But here comes the state, which is now in the business of regulating healthcare. If you want to promote health for women, you want them to have contraception. The two things go together. Ask any doctor. So, the state wants to make sure those women, all women, not just wealthy women can get affordable contraception. They say that insurance has to provide for contraception as a benefit. The insurance companies agree. They have a stake in keeping women healthy and they know from their actuarial data that unwanted pregnancies cost them more than contraceptives and eat into their bottom line.

But the Catholic Church, that employs a lot of women in a variety of business that they own or manage, claims that it should not be required to contribute to insurance plans that cover contraceptives, because they do not believe in contraceptives. This has nothing to do with the religious convictions of people. Many of the women who work for the Catholic Church are not Catholic and they don’t care what Rome says. They want contraceptives and they do not see why they should get contraceptive coverage if they work as a janitor for Allstate Insurance but they don’t get that coverage if they do the same job for the Catholic owned university across the street. It is unfair.

When the Society of Friends (Quakers) sought an exemption to not to pay a Federal Tax on their phone bill that went directly to pay military expenses during the Vietnam War, their petition was denied, even though being against war is a central tenet of their religious belief. Many individuals have claimed that they should not pay taxes for things they did not believe in. They have all been rebuked, and, typically, jailed for tax evasion. Many groups have tried to make medical associations and insurance companies do things, or refrain from doing things on the basis of their religious beliefs. None of these were upheld in the courts.  It is the purpose of medicine to address the health needs of the patient.

What is so special about the Catholic Church trying to impose their rules on everyone? Nothing is special about it. Like the other examples, they should not get to tell the rest of us what rules we must live by. And you can bet that neither the Catholic Church nor their parishioners want to have other churches impose their rules on Catholics.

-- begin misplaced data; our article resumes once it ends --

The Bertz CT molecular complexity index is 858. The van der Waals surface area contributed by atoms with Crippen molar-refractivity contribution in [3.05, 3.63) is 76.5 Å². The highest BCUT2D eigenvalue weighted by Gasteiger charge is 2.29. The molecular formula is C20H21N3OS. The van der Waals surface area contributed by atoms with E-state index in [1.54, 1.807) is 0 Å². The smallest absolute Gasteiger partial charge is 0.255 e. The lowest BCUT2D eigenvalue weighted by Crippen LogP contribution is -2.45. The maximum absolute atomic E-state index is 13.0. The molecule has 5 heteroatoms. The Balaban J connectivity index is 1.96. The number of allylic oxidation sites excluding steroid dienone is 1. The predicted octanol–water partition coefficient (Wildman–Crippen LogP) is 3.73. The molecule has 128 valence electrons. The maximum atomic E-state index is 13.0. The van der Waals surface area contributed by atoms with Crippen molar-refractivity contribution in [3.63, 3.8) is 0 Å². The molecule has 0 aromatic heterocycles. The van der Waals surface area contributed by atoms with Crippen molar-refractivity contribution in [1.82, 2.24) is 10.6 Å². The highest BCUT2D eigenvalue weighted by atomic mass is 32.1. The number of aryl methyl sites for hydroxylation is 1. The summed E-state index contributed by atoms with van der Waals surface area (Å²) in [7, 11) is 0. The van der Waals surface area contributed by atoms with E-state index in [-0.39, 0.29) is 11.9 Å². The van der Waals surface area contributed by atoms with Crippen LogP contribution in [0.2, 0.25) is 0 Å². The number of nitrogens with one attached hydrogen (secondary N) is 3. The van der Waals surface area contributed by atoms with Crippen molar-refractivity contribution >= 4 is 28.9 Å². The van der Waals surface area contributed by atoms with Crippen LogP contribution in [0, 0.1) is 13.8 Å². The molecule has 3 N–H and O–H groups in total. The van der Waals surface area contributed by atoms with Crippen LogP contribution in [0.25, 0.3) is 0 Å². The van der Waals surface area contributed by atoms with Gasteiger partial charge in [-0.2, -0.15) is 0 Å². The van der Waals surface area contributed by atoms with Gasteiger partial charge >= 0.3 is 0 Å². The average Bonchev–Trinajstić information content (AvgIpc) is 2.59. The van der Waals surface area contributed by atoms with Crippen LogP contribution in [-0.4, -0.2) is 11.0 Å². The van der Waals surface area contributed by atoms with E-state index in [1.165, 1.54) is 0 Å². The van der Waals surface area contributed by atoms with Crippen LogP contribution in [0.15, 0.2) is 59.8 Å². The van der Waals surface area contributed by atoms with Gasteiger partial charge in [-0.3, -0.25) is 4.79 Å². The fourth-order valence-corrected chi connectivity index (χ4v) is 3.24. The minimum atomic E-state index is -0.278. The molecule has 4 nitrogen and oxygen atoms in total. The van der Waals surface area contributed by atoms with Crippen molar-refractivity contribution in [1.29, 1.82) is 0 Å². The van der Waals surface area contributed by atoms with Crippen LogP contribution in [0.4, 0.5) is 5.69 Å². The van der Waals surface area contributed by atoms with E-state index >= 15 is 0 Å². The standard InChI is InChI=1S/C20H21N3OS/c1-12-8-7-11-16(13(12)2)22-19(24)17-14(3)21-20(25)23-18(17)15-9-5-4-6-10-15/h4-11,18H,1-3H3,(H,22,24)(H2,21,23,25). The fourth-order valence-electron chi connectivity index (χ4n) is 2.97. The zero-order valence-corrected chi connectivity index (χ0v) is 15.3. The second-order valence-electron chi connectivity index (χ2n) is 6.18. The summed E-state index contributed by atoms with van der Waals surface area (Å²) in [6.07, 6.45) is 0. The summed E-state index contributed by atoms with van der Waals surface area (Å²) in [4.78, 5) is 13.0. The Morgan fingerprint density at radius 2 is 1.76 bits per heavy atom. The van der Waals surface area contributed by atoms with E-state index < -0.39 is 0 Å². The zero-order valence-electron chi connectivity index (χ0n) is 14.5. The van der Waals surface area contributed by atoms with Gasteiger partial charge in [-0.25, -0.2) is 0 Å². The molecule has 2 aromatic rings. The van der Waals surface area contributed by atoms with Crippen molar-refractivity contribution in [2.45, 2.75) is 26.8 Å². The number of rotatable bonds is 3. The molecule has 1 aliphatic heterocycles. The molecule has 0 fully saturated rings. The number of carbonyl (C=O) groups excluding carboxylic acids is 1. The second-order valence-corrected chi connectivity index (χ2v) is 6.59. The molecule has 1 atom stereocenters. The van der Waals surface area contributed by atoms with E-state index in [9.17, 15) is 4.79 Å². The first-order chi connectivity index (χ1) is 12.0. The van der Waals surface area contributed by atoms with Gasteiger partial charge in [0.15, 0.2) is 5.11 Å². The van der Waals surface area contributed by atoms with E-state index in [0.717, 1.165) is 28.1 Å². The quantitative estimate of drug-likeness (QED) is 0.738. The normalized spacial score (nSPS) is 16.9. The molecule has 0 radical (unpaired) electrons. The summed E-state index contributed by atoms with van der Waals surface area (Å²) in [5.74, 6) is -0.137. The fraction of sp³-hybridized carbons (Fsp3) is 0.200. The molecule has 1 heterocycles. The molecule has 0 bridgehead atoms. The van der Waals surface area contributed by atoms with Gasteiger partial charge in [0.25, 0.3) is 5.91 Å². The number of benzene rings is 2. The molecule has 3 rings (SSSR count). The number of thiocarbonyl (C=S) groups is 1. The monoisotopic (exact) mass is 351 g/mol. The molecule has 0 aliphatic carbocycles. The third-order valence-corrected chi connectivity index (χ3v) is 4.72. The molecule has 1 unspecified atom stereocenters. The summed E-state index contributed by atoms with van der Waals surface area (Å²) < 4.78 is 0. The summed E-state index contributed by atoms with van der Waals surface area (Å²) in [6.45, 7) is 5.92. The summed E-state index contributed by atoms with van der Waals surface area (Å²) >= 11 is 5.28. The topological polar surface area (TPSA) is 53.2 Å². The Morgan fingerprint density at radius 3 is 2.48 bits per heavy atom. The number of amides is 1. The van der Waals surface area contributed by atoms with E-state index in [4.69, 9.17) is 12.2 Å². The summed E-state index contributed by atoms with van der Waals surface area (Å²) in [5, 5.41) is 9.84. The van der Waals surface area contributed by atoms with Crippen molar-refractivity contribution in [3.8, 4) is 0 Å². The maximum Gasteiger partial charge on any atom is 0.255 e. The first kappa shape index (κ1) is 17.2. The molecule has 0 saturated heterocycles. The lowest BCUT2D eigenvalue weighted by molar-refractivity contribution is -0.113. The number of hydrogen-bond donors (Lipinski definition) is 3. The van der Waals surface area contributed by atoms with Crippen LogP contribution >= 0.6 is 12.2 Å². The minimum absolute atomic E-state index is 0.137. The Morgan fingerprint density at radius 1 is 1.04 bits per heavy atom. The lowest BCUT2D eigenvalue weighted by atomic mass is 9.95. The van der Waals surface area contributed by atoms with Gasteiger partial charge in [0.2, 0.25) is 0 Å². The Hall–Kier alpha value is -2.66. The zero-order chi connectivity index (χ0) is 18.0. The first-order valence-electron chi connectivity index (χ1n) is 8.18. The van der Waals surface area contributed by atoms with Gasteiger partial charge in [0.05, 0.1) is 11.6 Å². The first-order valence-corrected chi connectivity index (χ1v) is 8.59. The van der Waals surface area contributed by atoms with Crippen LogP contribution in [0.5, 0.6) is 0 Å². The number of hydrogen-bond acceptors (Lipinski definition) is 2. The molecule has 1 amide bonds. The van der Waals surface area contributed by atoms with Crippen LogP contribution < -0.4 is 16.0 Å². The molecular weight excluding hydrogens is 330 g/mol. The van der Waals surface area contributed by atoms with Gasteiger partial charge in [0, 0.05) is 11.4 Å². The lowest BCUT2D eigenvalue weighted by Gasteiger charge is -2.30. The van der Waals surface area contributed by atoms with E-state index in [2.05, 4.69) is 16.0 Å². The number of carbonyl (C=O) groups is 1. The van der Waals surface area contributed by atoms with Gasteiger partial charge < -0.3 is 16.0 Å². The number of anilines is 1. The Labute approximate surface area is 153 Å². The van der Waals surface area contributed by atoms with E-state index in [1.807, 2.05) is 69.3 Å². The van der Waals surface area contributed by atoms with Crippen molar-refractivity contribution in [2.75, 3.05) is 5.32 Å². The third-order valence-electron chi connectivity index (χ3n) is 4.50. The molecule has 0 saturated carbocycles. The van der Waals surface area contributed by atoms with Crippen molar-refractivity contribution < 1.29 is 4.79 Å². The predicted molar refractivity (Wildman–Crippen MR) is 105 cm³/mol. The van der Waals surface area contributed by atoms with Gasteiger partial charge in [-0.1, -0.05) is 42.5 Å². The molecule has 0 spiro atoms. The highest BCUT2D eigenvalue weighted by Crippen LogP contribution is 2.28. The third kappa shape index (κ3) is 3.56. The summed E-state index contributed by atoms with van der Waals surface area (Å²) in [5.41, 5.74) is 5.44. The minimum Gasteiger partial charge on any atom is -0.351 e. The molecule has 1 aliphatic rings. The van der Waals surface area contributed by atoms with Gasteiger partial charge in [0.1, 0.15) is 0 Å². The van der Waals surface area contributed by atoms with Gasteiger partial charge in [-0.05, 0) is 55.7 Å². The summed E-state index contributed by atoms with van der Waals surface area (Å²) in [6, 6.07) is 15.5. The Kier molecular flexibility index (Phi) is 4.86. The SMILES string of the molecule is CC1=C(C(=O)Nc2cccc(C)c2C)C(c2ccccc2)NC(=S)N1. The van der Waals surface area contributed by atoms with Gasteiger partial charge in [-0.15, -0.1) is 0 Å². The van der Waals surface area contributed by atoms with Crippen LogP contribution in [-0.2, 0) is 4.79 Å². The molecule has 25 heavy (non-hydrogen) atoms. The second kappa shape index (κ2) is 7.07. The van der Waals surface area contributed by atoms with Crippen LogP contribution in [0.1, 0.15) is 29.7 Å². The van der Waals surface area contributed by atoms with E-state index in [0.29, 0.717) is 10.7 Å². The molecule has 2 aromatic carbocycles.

Let us say, for example, that you are a Methodist who works for a company that is owned by two brothers who happen to be Jehovah’s Witnesses. You get your insurance through your work like most folks do. Now these brothers take it into their head that they have a religious objection to blood transfusions and donating organs, so they tell their insurance company that they do not want the insurance plan they contribute to include those kinds of things, on religious grounds. You pay your monthly premiums and go along perfectly happy until you have an auto accident and learn that your insurance won’t pay for any procedure that requires donated blood. You have part of somebody else’s car protruding from your shoulder, but the surgeon won’t operate unless you have insurance coverage and he can follow the hospital protocol that requires x many pints of blood. Is this right? Is this fair?  Obviously not.

Then why is it OK for the Catholic Church to get a dispensation from the government so that their health insurance plans for their non-Catholic employees will not cover basic healthcare like contraceptives, which the law requires every other business’ insurance to cover for their employees?  Because it is related to sex and sex is related to morality and morality is what religion is supposedly all about.

Americans go all kaflooey around two subjects: sex and bathrooms. I blame it on those damn Puritans.